The relationship had started slowly – an exchange of letters, information, pictures; then, Keith spent some sabbatical time in Cali, learning about life in Colombia and this Methodist congregation; later, some other members of the Southampton-Mount Hope congregation had an opportunity to visit. After a few years, there was an invitation for United Church folk to assist in the fundraising efforts of the people of the Divino Salvador congregation to build a church in Cali – and they said yes, in a big way! This June, Rev. Maritza Gamboa is coming north, to visit the people of Southampton-Mount Hope (for more, see Jim Hodgson’s blog post: “An Ontario church gets to know Colombia). 

Then, the following week, when preaching at the Luyanó Presbyterian Church in Havana, who should show up but a confirmation group of 10 teenagers from Innerkip-Eastwood United Church, with their minister, Rev. Maya Landell. They believed that part of their faith journey meant connecting with Christians in the developing world, and so were spending 10 days in an exposure/awareness building trip with church partners in Cuba (as well as having some beach time, complete with snorkelling). I was delighted to have an opportunity to be with the group on their last evening, as together we reflected on what they had learned, what they were taking home, and how this trip would make a difference in their lives. I wanted every confirmation class to have such an experience!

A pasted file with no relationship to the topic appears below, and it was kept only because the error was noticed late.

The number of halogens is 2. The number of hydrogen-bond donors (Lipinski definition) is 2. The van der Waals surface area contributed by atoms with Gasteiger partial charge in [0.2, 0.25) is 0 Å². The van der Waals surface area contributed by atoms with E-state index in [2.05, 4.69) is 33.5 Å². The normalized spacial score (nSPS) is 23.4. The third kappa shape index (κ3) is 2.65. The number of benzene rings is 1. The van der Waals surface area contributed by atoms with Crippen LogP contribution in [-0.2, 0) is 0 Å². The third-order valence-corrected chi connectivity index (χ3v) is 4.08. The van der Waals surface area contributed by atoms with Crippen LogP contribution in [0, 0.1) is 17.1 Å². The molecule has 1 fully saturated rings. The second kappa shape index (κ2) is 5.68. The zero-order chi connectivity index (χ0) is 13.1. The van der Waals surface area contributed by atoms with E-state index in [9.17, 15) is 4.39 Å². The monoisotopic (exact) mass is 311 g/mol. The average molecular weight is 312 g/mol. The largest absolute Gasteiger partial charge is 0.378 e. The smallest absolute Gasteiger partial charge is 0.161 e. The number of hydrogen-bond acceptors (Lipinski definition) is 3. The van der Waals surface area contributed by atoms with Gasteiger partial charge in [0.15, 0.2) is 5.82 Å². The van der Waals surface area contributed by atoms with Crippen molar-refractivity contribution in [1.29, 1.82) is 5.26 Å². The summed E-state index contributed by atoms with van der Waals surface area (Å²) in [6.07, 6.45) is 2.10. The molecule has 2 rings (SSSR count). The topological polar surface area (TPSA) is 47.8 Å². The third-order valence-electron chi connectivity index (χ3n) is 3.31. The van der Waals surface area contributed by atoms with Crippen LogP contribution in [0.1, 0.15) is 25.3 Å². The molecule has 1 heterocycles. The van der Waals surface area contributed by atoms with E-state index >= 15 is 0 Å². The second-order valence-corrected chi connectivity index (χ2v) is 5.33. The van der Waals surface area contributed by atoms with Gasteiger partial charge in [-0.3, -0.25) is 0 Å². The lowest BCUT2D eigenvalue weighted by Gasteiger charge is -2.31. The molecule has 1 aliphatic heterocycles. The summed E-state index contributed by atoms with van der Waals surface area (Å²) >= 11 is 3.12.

So now I find myself wondering how we might encourage every congregation to become more directly involved in some kind of a global partnership – twinned, perhaps, with a developing-world congregation, or a peace and justice group; or perhaps going on an exposure trip that is committed to ongoing partnership in one way or another. What would that do to our sense of mission? How would we grow in our faith? How might this make a difference in the lives of partners? Perhaps I’m being fanciful, but I saw so many opportunities for connection – with an HIV/AIDS group in Pereira; with a children’s school in Bogota; with an experimental farm ministry in Cardenas; and yes, with “ordinary” congregations.

What do you think – how might we strengthen global partnership ministry? Can you tell me a story of what your congregation is doing?

 (Photos courtesy of Jim Hodgson, unless otherwise noted.)